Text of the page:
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Older Americans are increasingly worried about the health-care costs in their future, but few are taking steps in response.
That's the finding of a study released Wednesday by Ameriprise Financial, which found that 53 percent of baby boomers say they are "very concerned" about health-care costs in retirement.
They have reason to worry: a couple, both aged 65 and with typical prescription drug expenses, would need to have $255,000 in health-care savings to be 90 percent certain they can cover their expenses, according to the Employee Benefit Research Institute, or EBRI.
Even so, only 19 percent of the survey respondents said they were taking steps to prepare financially for their health-care costs in retirement.
There are a few bright spots for boomers facing retirement. EBRI's projections of health-care costs for retirees have fallen for two years in a row, for one thing. And while only 21 percent of the respondents in Ameriprise's new survey have purchased long-term care insurance, that figure is up from 13 percent a year earlier.
Pat O'Connell, executive vice president at Ameriprise, said he is encouraged that 88 percent of the survey respondents are aware that healthy lifestyle choices now will impact both their quality of life and financial well-being in retirement.
It is reasonable to look at the survey results "as a freight train bearing down on people," he said. "But to me, it would be a freight train you can do something about and get out of the way. People are thinking about doing something proactive."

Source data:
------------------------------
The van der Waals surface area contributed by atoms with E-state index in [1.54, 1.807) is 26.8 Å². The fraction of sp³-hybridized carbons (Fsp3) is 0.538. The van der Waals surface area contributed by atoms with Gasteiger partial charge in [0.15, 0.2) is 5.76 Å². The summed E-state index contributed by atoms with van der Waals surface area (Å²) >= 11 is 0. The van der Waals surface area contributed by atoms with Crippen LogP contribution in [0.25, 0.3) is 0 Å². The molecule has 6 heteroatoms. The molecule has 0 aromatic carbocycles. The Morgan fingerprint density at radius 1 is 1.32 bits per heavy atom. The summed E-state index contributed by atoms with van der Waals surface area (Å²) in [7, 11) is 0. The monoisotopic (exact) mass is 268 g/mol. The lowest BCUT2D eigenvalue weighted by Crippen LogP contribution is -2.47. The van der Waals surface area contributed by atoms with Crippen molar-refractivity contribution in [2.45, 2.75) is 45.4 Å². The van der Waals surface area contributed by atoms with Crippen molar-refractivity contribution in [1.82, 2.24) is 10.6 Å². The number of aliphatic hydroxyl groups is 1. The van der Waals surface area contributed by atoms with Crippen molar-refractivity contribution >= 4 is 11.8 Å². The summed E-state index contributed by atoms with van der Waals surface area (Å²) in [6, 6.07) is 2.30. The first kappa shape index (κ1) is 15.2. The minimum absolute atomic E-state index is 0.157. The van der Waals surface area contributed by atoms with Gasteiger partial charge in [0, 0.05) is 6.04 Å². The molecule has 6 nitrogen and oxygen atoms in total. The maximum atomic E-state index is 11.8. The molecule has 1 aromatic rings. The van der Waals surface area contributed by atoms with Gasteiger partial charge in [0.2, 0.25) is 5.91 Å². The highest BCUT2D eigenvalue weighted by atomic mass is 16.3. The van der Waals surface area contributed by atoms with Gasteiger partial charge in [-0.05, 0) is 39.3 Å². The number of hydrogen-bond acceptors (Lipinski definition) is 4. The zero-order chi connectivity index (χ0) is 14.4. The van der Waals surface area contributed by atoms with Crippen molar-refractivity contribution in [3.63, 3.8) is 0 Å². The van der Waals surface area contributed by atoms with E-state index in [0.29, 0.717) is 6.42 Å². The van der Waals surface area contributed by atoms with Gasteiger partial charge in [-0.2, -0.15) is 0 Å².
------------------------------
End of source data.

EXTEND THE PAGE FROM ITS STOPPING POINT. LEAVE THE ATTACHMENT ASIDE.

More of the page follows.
Boomers have also gotten better at predicting their likely health-care costs in retirement, O'Connell said. "There is more coverage related to all issues of health care," he said, and for boomers in or near retirement, "this issue is becoming more and more relevant to them each year."
Carolyn McClanahan, a financial planner and former emergency medicine doctor in Jacksonville, Florida, said she takes her clients through a four-step process to help them prepare for health-care costs in retirement.
First, she has them determine what kind of health-care consumer they are. If they rarely visit the doctor and are in generally good health, they are likely to need less in health-care savings than if they go in for every hangnail and take a lot of prescription drugs.
McClanahan also encourages her clients to become empowered health-care consumers. When their doctors are prescribing tests, she teaches them to ask what the tests may show and whether the findings would change the treatment plan.
Advanced directives are McClanahan's third recommendation. (In the Ameriprise survey, only 32 percent of the respondents had such directives.) Usually when new clients come to her, they have not made their end-of-life wishes clear to their families; but now all but one of her clients has an advanced directive in place describing what they do and don't want doctors to do.
Without an advanced directive, "the default is to do everything, and everything is expensive," she said.
Fourth, McClanahan encourages clients to do what they can to take care of their health now.
McClanahan also discusses with her clients the advantages of working later in life. "Maintaining your human capital is the most important thing you can do to take care of your health," she said.
Continued employment may also let people continue with employer-sponsored health insurance. Given how little boomers are saving for health care, that's a prescription many of them may need.